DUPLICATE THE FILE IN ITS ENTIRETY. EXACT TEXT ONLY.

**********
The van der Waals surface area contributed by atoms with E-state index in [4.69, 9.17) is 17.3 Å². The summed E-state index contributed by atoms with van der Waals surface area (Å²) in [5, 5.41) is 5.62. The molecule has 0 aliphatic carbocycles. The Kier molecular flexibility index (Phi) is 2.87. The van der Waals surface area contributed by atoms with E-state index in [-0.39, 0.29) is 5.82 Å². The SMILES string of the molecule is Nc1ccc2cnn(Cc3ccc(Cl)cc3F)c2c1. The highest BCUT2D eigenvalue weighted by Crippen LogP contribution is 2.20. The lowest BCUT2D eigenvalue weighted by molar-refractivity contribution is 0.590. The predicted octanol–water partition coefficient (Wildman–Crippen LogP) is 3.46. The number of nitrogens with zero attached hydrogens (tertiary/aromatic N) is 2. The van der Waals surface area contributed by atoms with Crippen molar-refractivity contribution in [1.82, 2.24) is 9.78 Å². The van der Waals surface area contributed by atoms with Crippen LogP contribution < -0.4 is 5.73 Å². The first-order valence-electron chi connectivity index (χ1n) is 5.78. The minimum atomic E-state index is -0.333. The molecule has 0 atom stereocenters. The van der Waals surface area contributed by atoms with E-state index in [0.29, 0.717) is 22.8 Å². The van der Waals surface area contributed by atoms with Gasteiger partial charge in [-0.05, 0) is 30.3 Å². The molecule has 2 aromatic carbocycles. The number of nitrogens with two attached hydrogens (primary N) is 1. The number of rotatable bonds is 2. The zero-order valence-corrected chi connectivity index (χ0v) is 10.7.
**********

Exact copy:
The van der Waals surface area contributed by atoms with E-state index in [4.69, 9.17) is 17.3 Å². The summed E-state index contributed by atoms with van der Waals surface area (Å²) in [5, 5.41) is 5.62. The molecule has 0 aliphatic carbocycles. The Kier molecular flexibility index (Phi) is 2.87. The van der Waals surface area contributed by atoms with E-state index in [-0.39, 0.29) is 5.82 Å². The SMILES string of the molecule is Nc1ccc2cnn(Cc3ccc(Cl)cc3F)c2c1. The highest BCUT2D eigenvalue weighted by Crippen LogP contribution is 2.20. The lowest BCUT2D eigenvalue weighted by molar-refractivity contribution is 0.590. The predicted octanol–water partition coefficient (Wildman–Crippen LogP) is 3.46. The number of nitrogens with zero attached hydrogens (tertiary/aromatic N) is 2. The van der Waals surface area contributed by atoms with Crippen molar-refractivity contribution in [1.82, 2.24) is 9.78 Å². The van der Waals surface area contributed by atoms with Crippen LogP contribution < -0.4 is 5.73 Å². The first-order valence-electron chi connectivity index (χ1n) is 5.78. The minimum atomic E-state index is -0.333. The molecule has 0 atom stereocenters. The van der Waals surface area contributed by atoms with E-state index in [0.29, 0.717) is 22.8 Å². The van der Waals surface area contributed by atoms with Gasteiger partial charge in [-0.05, 0) is 30.3 Å². The molecule has 2 aromatic carbocycles. The number of nitrogens with two attached hydrogens (primary N) is 1. The number of rotatable bonds is 2. The zero-order valence-corrected chi connectivity index (χ0v) is 10.7.